One of the important roles marketing communications must play is to make really despicable companies appear kind, caring or benevolent. So all over the airwaves, the cable stream and through parks and parkways we're reminded of the goodness of various companies.
You can hardly spit in some parts of Manhattan without hitting the logo of some odious banking brand. In front of Lincoln Center, in fact, it seems that individual trees and blades of grass are there courtesy of reactionary right ideologues, Nazi-complicit banking organizations, or just plain banks that brought down the international financial system.
There's the David H. Koch Theater, the Barclays Grove, the Credit Suisse International Grandstand, Hearst Plaza and more. Just about every event poster or event has the logo of some bank behind it, even though opera tickets, for instance, routinely ring in at about $300/ea.
Now, it appears that the company we all love is a company we can all hate. Apple not only subjects its Chinese labor to inhumane working conditions they also make sure they don't subject itself to paying taxes. Apple pays taxes not in Cupertino, where they are based, but in Reno, NV where the corporate tax rate is 0%.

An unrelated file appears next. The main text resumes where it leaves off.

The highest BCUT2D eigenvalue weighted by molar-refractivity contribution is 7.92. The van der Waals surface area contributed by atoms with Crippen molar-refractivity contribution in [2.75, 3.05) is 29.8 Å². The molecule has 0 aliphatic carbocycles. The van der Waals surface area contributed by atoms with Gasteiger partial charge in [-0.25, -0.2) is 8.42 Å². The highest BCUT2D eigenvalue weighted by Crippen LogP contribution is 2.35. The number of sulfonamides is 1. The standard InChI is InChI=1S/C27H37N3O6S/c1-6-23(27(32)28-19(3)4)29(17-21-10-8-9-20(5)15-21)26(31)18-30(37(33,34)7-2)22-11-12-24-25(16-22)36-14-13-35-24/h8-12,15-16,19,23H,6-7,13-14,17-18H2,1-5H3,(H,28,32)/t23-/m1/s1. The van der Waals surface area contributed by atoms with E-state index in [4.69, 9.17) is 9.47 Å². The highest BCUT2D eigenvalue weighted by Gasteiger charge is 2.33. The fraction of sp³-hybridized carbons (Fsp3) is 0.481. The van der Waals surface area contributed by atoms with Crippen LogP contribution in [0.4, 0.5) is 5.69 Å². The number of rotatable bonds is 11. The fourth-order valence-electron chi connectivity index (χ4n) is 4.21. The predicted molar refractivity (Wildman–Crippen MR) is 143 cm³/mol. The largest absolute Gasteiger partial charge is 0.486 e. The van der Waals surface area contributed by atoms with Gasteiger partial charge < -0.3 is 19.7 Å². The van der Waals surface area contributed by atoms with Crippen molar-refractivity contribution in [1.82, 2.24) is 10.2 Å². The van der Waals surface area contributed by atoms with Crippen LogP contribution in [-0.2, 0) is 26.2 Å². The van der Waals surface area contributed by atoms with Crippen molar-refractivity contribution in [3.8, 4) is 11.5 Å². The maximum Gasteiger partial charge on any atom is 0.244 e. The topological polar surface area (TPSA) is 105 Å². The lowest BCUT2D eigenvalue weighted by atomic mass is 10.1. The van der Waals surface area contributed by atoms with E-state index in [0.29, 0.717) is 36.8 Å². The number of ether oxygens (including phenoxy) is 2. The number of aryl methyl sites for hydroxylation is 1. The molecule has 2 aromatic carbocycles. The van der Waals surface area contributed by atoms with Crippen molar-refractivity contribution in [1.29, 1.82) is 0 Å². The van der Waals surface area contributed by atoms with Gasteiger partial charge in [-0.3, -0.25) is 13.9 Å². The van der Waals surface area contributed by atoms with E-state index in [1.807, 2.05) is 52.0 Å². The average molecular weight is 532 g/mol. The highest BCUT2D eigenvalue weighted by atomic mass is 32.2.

In fact Apple pays taxes at a rate that is just 9.8%--a rate about 60% lower than that of the notorious cheapstakes of Walmart. Apple "allocate(s) about 70 percent of its profits overseas" according to "The New York Times. In nearly bankrupt California--formerly the Golden State--"in 2009, after an intense lobbying campaign led by Apple, Cisco,
Oracle, Intel and other companies, the California Legislature reduced
taxes for corporations based in California but operating in other states
or nations... the change will eventually cost the state government about $1.5 billion a year."
Of course $1.5 billion is small potatoes when it comes to tax revenues but you get the point.
Despite the pangloss on Apple, they are just like most other companies. Evil.